Few studies have addressed the experience of living with chronic heart disease. Understanding how persons appraise and respond to heart disease will foster nurses' ability to provide holistic client care. The purpose of this pilot study was to extend understanding of the experience of living with chronic heart disease and to identify questions for further study. Qualitative inquiry was the interpretive approach guiding this descriptive explorative study. Individuals eligible for participation were (a) 18 years or older, (b) able to read and speak English, and (c) at least 1 year post acute cardiac event and free of chronic illness unrelated to heart disease. A purposive sample of 4 women and 6 men with chronic heart disease participated in the study. Data were collected using semi-structured interviews and the Mishel Uncertainty in Illness Scale (MUIS-C) and analyzed for common themes. Four themes emerged: (a) Uncertainty, (b) change over time, (c) conflict, and (d) playing the game. Living with heart disease is a dynamic experience characterized by periods of certainty, uncertainty, and changes in behavior and feelings that evolve over time. Understanding this experience will assist nurses in providing holistic care to clients and their family.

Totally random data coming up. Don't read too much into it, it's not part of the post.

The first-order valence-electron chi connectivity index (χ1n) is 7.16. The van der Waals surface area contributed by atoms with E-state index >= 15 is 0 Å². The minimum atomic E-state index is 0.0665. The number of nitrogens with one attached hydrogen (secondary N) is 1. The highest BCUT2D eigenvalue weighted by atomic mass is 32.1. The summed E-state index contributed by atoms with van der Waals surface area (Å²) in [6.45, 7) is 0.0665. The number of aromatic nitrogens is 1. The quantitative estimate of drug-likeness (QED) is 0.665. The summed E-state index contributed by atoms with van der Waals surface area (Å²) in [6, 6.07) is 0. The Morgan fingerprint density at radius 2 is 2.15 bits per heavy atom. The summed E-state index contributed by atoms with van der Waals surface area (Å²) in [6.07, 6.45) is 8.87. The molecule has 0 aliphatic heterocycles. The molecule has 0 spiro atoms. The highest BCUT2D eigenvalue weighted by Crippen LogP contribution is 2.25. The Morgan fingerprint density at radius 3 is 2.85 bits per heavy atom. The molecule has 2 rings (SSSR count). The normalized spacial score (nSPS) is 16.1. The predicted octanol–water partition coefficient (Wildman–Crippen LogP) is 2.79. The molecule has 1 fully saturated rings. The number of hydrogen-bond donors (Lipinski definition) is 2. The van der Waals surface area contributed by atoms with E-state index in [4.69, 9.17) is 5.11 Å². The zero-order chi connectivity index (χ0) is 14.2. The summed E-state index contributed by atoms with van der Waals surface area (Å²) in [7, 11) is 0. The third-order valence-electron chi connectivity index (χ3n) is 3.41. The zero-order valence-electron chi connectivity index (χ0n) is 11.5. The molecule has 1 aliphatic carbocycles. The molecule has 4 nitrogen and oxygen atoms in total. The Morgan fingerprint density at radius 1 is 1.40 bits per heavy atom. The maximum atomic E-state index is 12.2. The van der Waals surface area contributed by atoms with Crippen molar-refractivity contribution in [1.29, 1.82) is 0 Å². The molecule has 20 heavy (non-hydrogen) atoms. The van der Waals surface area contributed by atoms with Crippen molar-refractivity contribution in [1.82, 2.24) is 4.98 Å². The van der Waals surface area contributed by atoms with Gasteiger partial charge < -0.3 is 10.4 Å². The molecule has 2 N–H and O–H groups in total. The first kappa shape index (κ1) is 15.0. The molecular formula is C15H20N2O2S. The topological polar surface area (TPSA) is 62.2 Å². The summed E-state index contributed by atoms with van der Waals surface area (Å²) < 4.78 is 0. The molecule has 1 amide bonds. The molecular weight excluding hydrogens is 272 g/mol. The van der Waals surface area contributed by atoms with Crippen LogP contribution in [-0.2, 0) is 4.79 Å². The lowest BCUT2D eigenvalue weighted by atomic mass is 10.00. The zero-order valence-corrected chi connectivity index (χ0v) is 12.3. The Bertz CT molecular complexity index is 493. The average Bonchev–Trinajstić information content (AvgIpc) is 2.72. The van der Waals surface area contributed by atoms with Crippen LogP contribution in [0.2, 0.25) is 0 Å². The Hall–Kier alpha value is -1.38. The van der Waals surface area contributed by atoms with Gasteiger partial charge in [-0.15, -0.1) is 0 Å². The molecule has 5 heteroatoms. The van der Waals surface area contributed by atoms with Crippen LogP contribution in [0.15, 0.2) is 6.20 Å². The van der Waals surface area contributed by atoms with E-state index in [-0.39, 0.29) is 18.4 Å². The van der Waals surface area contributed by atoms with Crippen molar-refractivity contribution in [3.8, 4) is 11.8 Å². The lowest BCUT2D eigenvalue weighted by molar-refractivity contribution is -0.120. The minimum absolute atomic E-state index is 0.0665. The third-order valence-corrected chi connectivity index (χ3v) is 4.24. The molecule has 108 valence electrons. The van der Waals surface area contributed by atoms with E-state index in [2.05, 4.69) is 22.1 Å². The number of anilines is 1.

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Recommended APA Citation
Winters, C. A. (1997). Living with Chronic Heart Disease: A Pilot Study . The Qualitative Report, 3(4), 1-27. Retrieved from https://nsuworks.nova.edu/tqr/vol3/iss4/3